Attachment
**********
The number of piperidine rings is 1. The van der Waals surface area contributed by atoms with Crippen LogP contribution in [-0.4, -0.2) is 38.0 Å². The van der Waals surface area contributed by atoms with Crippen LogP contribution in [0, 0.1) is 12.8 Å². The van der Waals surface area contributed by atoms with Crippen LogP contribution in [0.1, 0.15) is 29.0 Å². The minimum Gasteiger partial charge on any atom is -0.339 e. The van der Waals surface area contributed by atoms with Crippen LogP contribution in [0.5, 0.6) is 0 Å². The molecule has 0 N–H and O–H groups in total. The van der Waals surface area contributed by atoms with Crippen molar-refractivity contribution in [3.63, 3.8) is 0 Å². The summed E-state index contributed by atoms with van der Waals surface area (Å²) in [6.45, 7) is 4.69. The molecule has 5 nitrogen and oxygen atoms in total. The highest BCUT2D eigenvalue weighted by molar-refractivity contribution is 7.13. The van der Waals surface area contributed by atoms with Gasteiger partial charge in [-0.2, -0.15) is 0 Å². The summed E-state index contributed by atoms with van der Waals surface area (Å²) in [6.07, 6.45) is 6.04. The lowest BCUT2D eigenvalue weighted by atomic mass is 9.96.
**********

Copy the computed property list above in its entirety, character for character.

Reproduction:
The number of piperidine rings is 1. The van der Waals surface area contributed by atoms with Crippen LogP contribution in [-0.4, -0.2) is 38.0 Å². The van der Waals surface area contributed by atoms with Crippen LogP contribution in [0, 0.1) is 12.8 Å². The van der Waals surface area contributed by atoms with Crippen LogP contribution in [0.1, 0.15) is 29.0 Å². The minimum Gasteiger partial charge on any atom is -0.339 e. The van der Waals surface area contributed by atoms with Crippen LogP contribution in [0.5, 0.6) is 0 Å². The molecule has 0 N–H and O–H groups in total. The van der Waals surface area contributed by atoms with Crippen molar-refractivity contribution in [3.63, 3.8) is 0 Å². The summed E-state index contributed by atoms with van der Waals surface area (Å²) in [6.45, 7) is 4.69. The molecule has 5 nitrogen and oxygen atoms in total. The highest BCUT2D eigenvalue weighted by molar-refractivity contribution is 7.13. The van der Waals surface area contributed by atoms with Gasteiger partial charge in [-0.2, -0.15) is 0 Å². The summed E-state index contributed by atoms with van der Waals surface area (Å²) in [6.07, 6.45) is 6.04. The lowest BCUT2D eigenvalue weighted by atomic mass is 9.96.